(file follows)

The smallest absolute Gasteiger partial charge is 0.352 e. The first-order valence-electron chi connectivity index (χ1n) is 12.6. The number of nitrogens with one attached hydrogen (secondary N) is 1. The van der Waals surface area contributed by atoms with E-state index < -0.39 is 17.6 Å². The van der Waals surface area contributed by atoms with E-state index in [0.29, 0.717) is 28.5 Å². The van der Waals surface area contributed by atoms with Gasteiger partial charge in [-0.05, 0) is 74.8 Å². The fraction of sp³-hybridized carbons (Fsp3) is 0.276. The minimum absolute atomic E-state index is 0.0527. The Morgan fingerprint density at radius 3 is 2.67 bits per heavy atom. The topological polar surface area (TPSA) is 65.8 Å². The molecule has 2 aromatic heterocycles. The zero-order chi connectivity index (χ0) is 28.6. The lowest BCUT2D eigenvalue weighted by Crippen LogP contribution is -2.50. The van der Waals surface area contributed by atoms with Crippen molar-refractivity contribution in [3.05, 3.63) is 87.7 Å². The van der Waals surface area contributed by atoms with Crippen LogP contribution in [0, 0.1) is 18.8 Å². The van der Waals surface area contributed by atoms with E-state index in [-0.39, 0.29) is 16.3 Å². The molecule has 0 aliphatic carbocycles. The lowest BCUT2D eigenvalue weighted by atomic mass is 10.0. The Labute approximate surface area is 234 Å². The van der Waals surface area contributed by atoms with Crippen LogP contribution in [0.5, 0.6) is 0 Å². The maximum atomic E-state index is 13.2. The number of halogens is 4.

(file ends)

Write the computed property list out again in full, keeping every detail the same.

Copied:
The smallest absolute Gasteiger partial charge is 0.352 e. The first-order valence-electron chi connectivity index (χ1n) is 12.6. The number of nitrogens with one attached hydrogen (secondary N) is 1. The van der Waals surface area contributed by atoms with E-state index < -0.39 is 17.6 Å². The van der Waals surface area contributed by atoms with E-state index in [0.29, 0.717) is 28.5 Å². The van der Waals surface area contributed by atoms with Gasteiger partial charge in [-0.05, 0) is 74.8 Å². The fraction of sp³-hybridized carbons (Fsp3) is 0.276. The minimum absolute atomic E-state index is 0.0527. The Morgan fingerprint density at radius 3 is 2.67 bits per heavy atom. The topological polar surface area (TPSA) is 65.8 Å². The molecule has 2 aromatic heterocycles. The zero-order chi connectivity index (χ0) is 28.6. The lowest BCUT2D eigenvalue weighted by Crippen LogP contribution is -2.50. The van der Waals surface area contributed by atoms with Crippen molar-refractivity contribution in [3.05, 3.63) is 87.7 Å². The van der Waals surface area contributed by atoms with Crippen LogP contribution in [0, 0.1) is 18.8 Å². The van der Waals surface area contributed by atoms with E-state index in [-0.39, 0.29) is 16.3 Å². The molecule has 0 aliphatic carbocycles. The lowest BCUT2D eigenvalue weighted by atomic mass is 10.0. The Labute approximate surface area is 234 Å². The van der Waals surface area contributed by atoms with Crippen LogP contribution in [0.5, 0.6) is 0 Å². The maximum atomic E-state index is 13.2. The number of halogens is 4.